1. Contributor Alexandra Kleeman and first-year MFA Kimberly Wang. 2. Party room.
Apparently The Paris Review winter issue release party started at 7, but when I turned up almost on time, the place was pretty empty. Of the few people that had assembled, I was one of three who didn’t already belong to a tight circle of animated chat. The other two were Kimberly, whose friends had yet to arrive, and a nice bartender who happened to also be a Paris Review reader and told me that every bit of their slush pile gets minimum two full reads by rule. Classy, those Parisians.
1. FSG’s Gena Hamshaw & Rose Lichter-Marck and friend. 2. Graham Roberts from the New York Times and his girlfriend, who are both so much better looking when better lit.
My fingertips had barely finished defrosting (New York weather gods, please cease and desist your recent single-digit-temps evil) when I looked up to find the room was suddenly full. Most of the FSG office had come out to play and regaled me with stories from headquarters. If you find yourself in their neighborhood, apparently the staff holiday baked goods selection this year is not disappointing (except to vegan staffer Gena). A charming guy introduced himself as Uzo, as in Uzo Iweala, already published in The Paris Review, already graduated from Harvard, already decorated novelist, already in medical school because what he really wants to do is save children’s lives Uzo Iweala. The man is about to become a doctor and he still has lovely handwriting. It’s a Christmas miracle.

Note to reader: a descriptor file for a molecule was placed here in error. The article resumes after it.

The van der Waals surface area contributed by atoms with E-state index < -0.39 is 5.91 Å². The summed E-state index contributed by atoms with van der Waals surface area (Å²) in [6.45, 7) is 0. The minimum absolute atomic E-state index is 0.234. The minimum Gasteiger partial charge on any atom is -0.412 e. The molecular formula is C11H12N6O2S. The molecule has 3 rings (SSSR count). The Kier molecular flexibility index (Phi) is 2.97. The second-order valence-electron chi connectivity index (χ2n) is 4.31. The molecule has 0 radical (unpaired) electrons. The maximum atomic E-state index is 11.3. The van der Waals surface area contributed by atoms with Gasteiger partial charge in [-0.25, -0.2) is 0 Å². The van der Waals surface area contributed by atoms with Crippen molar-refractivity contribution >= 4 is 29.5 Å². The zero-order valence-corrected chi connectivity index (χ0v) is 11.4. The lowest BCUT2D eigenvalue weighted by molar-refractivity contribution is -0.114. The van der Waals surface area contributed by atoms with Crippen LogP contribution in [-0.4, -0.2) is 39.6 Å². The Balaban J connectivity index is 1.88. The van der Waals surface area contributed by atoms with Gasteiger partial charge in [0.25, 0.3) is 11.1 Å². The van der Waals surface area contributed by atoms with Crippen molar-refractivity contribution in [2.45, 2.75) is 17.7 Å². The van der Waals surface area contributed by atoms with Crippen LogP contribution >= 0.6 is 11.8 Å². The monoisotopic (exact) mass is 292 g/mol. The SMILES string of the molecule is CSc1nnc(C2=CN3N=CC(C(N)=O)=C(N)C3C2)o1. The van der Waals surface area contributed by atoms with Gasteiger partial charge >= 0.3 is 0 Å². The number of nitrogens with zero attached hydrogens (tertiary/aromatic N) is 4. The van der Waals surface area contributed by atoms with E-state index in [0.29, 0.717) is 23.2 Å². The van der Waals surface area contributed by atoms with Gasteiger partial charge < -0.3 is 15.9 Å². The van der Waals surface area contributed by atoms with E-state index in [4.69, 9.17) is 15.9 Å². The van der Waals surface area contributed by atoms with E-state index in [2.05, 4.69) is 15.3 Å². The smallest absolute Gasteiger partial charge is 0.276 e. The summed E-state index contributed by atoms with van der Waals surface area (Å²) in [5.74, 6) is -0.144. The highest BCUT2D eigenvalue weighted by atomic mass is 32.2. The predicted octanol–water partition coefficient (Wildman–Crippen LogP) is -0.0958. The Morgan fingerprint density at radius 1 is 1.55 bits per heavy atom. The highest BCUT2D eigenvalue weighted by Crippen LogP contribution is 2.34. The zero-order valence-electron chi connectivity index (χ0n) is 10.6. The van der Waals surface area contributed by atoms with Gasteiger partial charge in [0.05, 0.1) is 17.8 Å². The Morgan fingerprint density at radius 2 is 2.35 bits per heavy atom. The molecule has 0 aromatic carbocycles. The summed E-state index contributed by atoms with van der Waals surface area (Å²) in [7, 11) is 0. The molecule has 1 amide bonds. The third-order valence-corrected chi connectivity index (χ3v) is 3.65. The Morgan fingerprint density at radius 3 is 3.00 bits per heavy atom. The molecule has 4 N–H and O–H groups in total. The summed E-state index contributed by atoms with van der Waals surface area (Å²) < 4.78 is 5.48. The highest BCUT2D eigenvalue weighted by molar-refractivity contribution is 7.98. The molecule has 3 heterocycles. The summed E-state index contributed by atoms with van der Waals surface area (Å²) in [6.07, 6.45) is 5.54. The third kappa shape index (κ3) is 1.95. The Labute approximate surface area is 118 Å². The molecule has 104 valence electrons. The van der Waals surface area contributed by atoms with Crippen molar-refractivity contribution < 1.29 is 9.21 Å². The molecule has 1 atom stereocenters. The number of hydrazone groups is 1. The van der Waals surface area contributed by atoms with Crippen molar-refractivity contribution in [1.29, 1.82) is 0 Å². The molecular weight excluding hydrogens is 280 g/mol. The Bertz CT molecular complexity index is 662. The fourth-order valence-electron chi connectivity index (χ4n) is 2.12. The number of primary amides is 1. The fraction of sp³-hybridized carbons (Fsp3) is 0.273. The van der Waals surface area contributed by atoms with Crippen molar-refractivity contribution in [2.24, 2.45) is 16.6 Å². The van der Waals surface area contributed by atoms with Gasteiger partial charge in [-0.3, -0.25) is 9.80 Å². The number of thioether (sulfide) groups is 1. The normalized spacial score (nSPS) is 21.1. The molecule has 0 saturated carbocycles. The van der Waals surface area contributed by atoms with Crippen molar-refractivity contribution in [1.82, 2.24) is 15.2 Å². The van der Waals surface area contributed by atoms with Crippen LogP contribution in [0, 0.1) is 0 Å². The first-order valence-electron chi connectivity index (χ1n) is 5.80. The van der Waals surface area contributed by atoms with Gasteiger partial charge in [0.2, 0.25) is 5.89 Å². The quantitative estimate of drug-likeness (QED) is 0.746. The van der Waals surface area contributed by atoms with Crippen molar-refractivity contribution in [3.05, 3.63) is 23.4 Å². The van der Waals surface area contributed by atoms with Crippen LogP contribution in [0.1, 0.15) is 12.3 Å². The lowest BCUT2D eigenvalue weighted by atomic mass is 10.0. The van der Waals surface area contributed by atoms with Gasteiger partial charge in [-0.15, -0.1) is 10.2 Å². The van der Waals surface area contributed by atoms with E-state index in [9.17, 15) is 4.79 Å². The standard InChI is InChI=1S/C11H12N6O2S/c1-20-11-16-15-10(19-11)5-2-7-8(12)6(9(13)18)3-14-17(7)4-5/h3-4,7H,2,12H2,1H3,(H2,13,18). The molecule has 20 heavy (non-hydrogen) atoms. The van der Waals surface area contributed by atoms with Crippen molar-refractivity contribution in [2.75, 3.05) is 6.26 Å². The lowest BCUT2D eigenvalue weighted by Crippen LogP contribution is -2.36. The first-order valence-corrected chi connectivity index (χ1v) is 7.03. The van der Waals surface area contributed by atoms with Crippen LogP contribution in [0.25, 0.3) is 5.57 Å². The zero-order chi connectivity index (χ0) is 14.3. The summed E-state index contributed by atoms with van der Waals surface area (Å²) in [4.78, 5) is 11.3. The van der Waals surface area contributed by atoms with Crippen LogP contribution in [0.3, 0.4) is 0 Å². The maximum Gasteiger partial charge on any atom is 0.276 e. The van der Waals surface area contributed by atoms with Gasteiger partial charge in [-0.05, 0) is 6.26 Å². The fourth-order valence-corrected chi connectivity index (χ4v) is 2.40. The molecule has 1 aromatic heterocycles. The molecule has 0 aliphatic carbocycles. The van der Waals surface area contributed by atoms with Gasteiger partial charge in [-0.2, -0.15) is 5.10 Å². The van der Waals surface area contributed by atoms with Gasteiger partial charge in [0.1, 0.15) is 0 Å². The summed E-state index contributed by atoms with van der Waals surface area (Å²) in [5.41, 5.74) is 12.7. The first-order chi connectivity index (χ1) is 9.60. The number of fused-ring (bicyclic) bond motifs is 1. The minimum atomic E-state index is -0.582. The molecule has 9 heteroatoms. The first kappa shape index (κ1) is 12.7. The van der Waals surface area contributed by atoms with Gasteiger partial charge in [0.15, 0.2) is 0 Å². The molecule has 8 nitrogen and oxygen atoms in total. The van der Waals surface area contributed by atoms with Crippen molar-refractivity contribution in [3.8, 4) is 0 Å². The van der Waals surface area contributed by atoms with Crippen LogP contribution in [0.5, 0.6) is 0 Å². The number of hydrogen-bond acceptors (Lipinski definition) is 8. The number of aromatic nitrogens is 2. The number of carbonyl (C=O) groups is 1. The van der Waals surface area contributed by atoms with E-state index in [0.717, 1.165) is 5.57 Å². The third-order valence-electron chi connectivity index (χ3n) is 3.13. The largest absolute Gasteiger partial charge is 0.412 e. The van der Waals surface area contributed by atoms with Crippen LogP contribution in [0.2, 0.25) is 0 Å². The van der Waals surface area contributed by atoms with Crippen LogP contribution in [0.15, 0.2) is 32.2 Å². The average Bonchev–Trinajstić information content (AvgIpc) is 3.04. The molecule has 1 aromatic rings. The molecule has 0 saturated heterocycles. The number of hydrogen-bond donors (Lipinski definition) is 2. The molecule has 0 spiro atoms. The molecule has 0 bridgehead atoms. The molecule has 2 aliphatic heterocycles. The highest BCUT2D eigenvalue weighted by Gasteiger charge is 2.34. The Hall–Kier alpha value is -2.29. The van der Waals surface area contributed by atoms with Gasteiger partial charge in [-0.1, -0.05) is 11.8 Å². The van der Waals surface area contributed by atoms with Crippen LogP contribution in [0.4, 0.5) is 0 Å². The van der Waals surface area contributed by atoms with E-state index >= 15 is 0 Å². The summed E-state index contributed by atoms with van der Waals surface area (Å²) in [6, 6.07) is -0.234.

1. MFA PARTY PEOPLE. 2. Uzo Iweala, Jesse Coleman from FSG, and Mark Krotov, also from FSG.
Kim’s friend turned out to be the beautiful Alex Kleeman, making her fiction debut in the winter issue with the short story “Fairy Tale.” She knocked my wooly socks off by being reciprocally excited to see me—“You’re from Electric Lit?” she said. “I read that blog all the time! It’s one of the three blogs that are really worth reading.” [Editor's note: aw shucks]
It couldn’t get much better after that. I headed out not long before the official end time and the party was still roaring. Everyone had a drink in hand but no one had had too many. As far as I could tell, there would be no reading from the winter issue, no formal announcements, no program of any kind. But it was a damn fine party, and isn’t that what the holiday season is really all about?
–Kai Twanmoh lives too close to the Rockefeller Center tree for comfort and is a regular contributor to Electric Dish.